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Michiana Chronicles writers bring portraits of our life and times to the 88.1 WVPE airwaves every Friday at 7:45 am during Morning Edition and over the noon hour at 12:30 pm during Here and Now. Michiana Chronicles was first broadcast in October 2001. Contact the writers through their individual e-mails and thanks for listening!

Michiana Chronicles: Too Much Stuff

Paul Costello

“Hey, y'all, watch this!” When you hear someone yell that at a gathering, you can be pretty sure that an ambulance soon will be needed. Julia Reed wrote that and it’s that kind of Southern humor that makes me laugh aloud and look forward to more of her observations. While reading a recent issue of Garden and Gun magazine—OK, calm yourself, that is a real magazine and probably is not at all what you imagine—there was an article, as there often is, by Julia Reed. Julia originally is from the Mississippi Delta and after years away, has built a house there and moved back to her roots.

In her recent Garden and Gun offering, she shows us the new house that she has built on land that has belonged to her family for years down in the Delta. It’s a relatively smallish house, about 1500 square feet, she says, and when you first look at the photos, you think, “Girl, you sure gotta’ a lotta’ stuff!” Make no mistake, it’s good stuff: books and dishes—delights to my heart—among the most prominent. “No house or apartment is complete without a ton of books,” she once said. And chairs: such a lot of chairs! Reminded me of when my sister moved and the mover said to her in that Southern way, “Lady, you sure got a lotta’ “cheers,” She replied that she knew a lot of people and wanted them to have a place to sit when they visited her. Based on her writings, including books with recipes as well as adventures, guess that it’s the same with Julia.

During this time of sadness and austerity, it seems good to think on something a little lighter, so I bring up this topic of “stuff.” If one must be socially distanced, i.e. home incarcerated, isn’t it a comfort to look around and see meaningful things? Maybe it won’t bring world peace or social justice, but it might produce a momentary satisfaction. A home where one looks around and anywhere the eye falls, there is something interesting, is mighty appealing. And if there is a story behind those collections, that’s even better!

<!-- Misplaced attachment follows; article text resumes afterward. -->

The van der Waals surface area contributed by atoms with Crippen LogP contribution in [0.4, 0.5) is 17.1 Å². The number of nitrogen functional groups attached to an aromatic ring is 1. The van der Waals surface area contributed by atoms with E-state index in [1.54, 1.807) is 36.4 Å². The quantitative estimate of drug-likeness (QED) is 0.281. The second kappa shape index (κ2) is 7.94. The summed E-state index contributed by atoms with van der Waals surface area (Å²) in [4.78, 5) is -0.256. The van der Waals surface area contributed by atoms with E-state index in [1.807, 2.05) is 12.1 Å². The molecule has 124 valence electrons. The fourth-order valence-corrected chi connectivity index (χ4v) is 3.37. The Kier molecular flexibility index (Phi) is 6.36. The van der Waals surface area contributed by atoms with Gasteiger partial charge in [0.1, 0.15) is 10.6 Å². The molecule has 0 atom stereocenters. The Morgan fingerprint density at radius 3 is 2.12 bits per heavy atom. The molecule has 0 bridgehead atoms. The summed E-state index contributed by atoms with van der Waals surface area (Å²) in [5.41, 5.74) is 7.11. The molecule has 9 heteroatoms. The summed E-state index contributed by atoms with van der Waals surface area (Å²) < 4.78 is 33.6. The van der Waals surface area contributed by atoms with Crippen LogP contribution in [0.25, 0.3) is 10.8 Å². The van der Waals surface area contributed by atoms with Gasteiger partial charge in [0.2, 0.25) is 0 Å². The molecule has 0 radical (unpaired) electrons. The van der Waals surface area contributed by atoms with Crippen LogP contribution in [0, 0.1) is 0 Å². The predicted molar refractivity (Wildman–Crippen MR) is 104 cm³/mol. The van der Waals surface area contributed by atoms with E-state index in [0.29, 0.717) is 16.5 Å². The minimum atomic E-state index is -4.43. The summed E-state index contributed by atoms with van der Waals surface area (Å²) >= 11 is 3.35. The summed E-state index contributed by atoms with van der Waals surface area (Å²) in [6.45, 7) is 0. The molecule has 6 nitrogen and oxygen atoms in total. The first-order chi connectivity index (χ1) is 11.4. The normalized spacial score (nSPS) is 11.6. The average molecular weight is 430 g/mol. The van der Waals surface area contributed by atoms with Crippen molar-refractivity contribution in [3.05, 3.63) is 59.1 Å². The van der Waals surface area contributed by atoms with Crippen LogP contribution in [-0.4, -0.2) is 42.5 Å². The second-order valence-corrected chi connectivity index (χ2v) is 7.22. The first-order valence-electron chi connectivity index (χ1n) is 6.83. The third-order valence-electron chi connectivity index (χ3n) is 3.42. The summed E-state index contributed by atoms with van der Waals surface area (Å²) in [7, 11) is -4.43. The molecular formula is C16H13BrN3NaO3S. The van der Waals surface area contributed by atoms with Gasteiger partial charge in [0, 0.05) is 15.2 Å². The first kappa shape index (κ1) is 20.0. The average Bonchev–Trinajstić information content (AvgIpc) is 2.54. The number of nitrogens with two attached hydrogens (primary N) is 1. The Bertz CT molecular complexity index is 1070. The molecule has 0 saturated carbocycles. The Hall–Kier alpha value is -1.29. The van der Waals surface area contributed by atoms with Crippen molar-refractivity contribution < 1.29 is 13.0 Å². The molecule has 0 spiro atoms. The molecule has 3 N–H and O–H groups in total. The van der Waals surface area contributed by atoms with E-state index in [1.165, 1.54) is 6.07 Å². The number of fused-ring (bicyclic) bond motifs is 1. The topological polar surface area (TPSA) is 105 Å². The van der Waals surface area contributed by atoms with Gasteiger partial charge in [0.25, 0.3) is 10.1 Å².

On the side of lightness, have you noticed when looking at photos of houses that are on the market that the “staged” décor is somewhat sparse? Word has it millennials and younger admire a scant style for home décor, so that’s what often is depicted. Guess that it’s simple to maintain and to move, but it’s not my style. What’s the point of having a lifetime of carefully curated (to employ a slightly pretentious and currently overused word) “stuff,” if you just turn around and offload it? And, it’s not only things acquired through gifting and travel, but also things passed along through family bequest. Each time you use or see those things, you think of the adventure or gifter: not a bad experience.

What to keep and what to jettison is a lifelong series of choices that occasionally backfires. Keep too much and you risk turning up on that television show, “Hoarders.” Get rid of something that you’ve needlessly kept for 20 years and next week you’ll need it. Like so much in life, finding the line is the trick. There’s the story that someone once asked Howard Hughes how much it takes to be happy and his response was “Just a little more.” Ahh, but is that “little more” the tipping point? Apparently he wasn’t too happy, but would less have made him happier?

The Washington-state-spawned singer/songwriter, Kat Eggleston, has a bouncy little tune, “Too Much Shit in My Purse,” that bemoans the perils of dragging excess through life. But, if you listen through to the end, all of that excess proves to be a boon. In my view, it worked the same for Julia Reed. Just sayin’.

Music: "Too Much Shit In My Purse" by Kat Eggleston

Jeanette Saddler Taylor lives and writes in South Bend where she is retired, but is active in several community organizations.